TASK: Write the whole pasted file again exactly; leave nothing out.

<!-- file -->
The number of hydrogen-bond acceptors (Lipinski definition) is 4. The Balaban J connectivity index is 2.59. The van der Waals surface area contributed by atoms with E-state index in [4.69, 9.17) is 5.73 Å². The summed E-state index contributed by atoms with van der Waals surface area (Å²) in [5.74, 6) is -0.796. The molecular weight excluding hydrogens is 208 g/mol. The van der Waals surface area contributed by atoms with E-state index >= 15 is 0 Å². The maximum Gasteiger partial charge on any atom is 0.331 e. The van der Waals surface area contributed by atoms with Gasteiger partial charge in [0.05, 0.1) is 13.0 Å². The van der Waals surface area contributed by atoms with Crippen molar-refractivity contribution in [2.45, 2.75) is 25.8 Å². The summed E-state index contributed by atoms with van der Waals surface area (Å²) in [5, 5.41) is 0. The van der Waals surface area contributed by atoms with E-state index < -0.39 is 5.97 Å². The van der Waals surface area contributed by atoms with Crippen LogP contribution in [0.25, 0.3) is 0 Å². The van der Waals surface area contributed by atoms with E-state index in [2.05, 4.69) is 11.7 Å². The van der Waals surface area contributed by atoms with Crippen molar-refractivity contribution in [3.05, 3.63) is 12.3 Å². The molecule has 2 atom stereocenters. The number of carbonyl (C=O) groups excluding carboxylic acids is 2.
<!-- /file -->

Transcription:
The number of hydrogen-bond acceptors (Lipinski definition) is 4. The Balaban J connectivity index is 2.59. The van der Waals surface area contributed by atoms with E-state index in [4.69, 9.17) is 5.73 Å². The summed E-state index contributed by atoms with van der Waals surface area (Å²) in [5.74, 6) is -0.796. The molecular weight excluding hydrogens is 208 g/mol. The van der Waals surface area contributed by atoms with E-state index >= 15 is 0 Å². The maximum Gasteiger partial charge on any atom is 0.331 e. The van der Waals surface area contributed by atoms with Gasteiger partial charge in [0.05, 0.1) is 13.0 Å². The van der Waals surface area contributed by atoms with Crippen molar-refractivity contribution in [2.45, 2.75) is 25.8 Å². The summed E-state index contributed by atoms with van der Waals surface area (Å²) in [5, 5.41) is 0. The van der Waals surface area contributed by atoms with E-state index < -0.39 is 5.97 Å². The van der Waals surface area contributed by atoms with Crippen LogP contribution in [0.25, 0.3) is 0 Å². The van der Waals surface area contributed by atoms with E-state index in [2.05, 4.69) is 11.7 Å². The van der Waals surface area contributed by atoms with Crippen molar-refractivity contribution in [3.05, 3.63) is 12.3 Å². The molecule has 2 atom stereocenters. The number of carbonyl (C=O) groups excluding carboxylic acids is 2.